Even as arctic weather buffets Philadelphia, the city is preparing its bike-share program for an overdue but welcome spring debut. With a modest fleet of about 600 chunky three-speeders - strong enough to take a beating and keep on spinning - the city plans to open some 60 docking stations in Center City and beyond, stretching from Temple University to the Navy Yard and from the Delaware River to 45th Street in West Philadelphia. The stations will be located to take advantage of transit stops, cultural centers, and popular neighborhoods.
BUSINESS
February 24, 2015 | By Joseph N. DiStefano, Inquirer Staff Writer
At their quarterly meeting with the boss last week, analysts who cover Pennsylvania Real Estate Investment Trust pressed for details about rebuilding PREIT's Gallery shopping mall in Center City. "Did the Philadelphia City Council consider the public financing for the project in December, or is that still waiting to occur?" asked Banc of America Merrill Lynch Securities analyst Craig Richard Schmidt . "We're navigating the political winds in Philadelphia," PREIT chief executive Joseph Coradino said.
NEWS
February 24, 2015
ISSUE | VACCINATIONS Talk therapy Eliminating the philosophical exemption to immunizations is unlikely to achieve its intended purpose and is fraught with unintended consequences ("Another shot at vaccine law," Feb. 19). As a family physician who serves many patients who have personal objections to some or all immunizations, I can say that these patients are unlikely to be coerced. Although I do not believe that measles immunization causes autism, and I have immunized thousands, there are rare cases of serious reactions to immunizations.
NEWS
February 23, 2015 | By Alfred Lubrano, Inquirer Staff Writer
Little more than a year after a botched demolition triggered a Center City building collapse that killed six, a demolition company took down nearly half a block of buildings in Philadelphia's Fairmount section without obtaining the required permits, an Inquirer investigation has found. While dismantling five buildings last spring, Ashaw Demolition of Oxford Circle also brought down a house that had been in a family for four generations without informing the owner, the owner contends in court documents.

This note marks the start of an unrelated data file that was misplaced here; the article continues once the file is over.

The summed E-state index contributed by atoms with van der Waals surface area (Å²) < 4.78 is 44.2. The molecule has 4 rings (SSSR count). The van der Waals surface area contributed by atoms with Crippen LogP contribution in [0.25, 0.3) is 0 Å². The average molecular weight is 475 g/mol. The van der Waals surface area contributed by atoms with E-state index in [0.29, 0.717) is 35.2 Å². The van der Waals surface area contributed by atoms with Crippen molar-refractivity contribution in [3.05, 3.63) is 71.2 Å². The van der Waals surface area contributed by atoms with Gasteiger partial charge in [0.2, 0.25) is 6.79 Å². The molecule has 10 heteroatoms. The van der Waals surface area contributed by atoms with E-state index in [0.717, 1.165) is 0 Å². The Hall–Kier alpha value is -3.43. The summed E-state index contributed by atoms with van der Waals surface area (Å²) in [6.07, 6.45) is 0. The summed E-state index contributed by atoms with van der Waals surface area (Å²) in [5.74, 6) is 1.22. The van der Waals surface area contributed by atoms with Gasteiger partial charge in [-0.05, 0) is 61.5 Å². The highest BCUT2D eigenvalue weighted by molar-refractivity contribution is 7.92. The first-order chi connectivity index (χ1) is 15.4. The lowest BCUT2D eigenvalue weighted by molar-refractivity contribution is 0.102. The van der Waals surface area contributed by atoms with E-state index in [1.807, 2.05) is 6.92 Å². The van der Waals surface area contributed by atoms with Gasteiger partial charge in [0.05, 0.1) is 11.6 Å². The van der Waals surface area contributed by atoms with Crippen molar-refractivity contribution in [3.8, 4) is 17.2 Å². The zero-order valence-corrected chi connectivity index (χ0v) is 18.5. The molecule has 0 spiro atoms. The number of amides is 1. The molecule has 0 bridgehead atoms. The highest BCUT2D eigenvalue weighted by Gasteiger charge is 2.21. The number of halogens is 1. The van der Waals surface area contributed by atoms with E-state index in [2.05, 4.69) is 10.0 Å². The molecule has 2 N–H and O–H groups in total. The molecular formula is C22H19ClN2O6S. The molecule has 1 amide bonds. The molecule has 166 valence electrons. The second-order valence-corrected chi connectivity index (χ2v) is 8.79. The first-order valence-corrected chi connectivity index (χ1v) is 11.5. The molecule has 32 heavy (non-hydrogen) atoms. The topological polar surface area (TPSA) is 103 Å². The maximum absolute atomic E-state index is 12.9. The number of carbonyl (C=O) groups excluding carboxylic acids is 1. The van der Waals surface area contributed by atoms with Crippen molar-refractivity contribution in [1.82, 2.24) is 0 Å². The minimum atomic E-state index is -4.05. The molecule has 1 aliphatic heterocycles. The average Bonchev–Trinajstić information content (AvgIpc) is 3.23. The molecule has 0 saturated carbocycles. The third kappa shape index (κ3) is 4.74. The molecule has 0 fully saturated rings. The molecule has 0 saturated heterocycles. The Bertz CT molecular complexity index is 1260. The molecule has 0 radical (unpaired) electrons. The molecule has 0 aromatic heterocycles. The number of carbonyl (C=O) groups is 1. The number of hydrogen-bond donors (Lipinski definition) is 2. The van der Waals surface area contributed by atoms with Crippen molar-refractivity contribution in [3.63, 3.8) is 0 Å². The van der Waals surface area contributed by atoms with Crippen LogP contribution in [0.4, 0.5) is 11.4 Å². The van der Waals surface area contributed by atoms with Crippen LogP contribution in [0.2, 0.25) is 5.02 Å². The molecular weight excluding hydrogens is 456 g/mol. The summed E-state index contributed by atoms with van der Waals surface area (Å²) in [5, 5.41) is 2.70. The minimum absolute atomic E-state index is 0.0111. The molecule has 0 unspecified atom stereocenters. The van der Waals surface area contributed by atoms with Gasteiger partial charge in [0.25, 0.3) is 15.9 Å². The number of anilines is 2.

NEWS
February 22, 2015 | By Erin E. Arvedlund, Inquirer Columnist
Have you witnessed something illegal, unethical, or potentially fraudulent where you work? If you rat out corporate bad behavior, you could win millions. Last year, for example, Edward O'Donnell, a former Countrywide Financial executive, won $58 million from parent company Bank of America in a case stemming from the sale of shoddy mortgages. His award was part of a record $435 million the U.S. government paid in whistleblower awards, mostly related to health-care fraud and cases involving banks and mortgage companies.
NEWS
February 20, 2015 | By Claudia Vargas, Inquirer Staff Writer
Let the petition races begin. Registered voters (and probably any city resident) should expect a knock or two or 10 at their door with campaign volunteers trying to get signatures. Tuesday marked the first day candidates for local elected office can start circulating nominating petitions to be on the May 19 primary ballot. Mayoral and at-large City Council candidates must have at least 1,000 valid signatures filed by March 10. District Council candidates must have at least 750. Lynne Abraham, a mayoral candidate and former district attorney, held a petition kickoff party Tuesday night at Kennedy House, a Center City apartment building.
NEWS
February 20, 2015
THE NEWS about Center City and environs continues to be good. And since 55 percent of all the jobs in Philadelphia are located in the downtown area and University City, what's good for Center City tends to be good for the city generally. A new report from the Center City District confirms that new housing continues to grow steadily. Last year, the CCD said, 1,983 new units were brought to market - of which 442 were single-family homes. The prognosis for continued growth over the next five years looks good, as more younger people move into the city or decide to buy homes.
BUSINESS
February 20, 2015 | By Andrew Maykuth, Inquirer Staff Writer
Peco Energy Co. will inspect more than 39,000 utility poles throughout Bucks and Philadelphia Counties this year as part of the company's ongoing preventive maintenance program. Inspections include a visual examination of poles and the attached equipment, taking samples from the interior of poles and excavating around the base to check for decay. Any necessary repairs and replacements would then be performed. Peco maintains 390,000 poles across the region and each is inspected every 10 years.
NEWS
February 19, 2015 | By Maria Panaritis, Inquirer Staff Writer
The housing boom rolling across central Philadelphia showed no signs of weakening last year, according to data released Tuesday, but a population exodus could be on the near horizon if little is done to fix the city's schools and tax structure. The news was mostly positive out of Center City District's annual housing report, which found that 1,983 new apartments, condos, and houses between Girard and Tasker Avenues, and the Schuylkill and Delaware River hit the market in 2014, thanks to an influx of empty nesters and young professionals, said CCD chief executive Paul Levy.
NEWS
February 19, 2015 | Mensah M. Dean, Daily News Staff Writer
THE REV. Keith Goodman, who on Sunday announced his bid for mayor despite concerns about his eligibility to run, doesn't have a prayer of getting on the ballot, according to a lawyer who practices election law. Goodman, 42, the pastor of North Philadelphia Seventh-day Adventist Church, moved back to the city a month ago after living in Chester since 2003. Previously, he lived in Philadelphia from 1999 to 2003. The city's Home Rule Charter states that "the Mayor shall have been a resident of the City for at least three years preceding his election.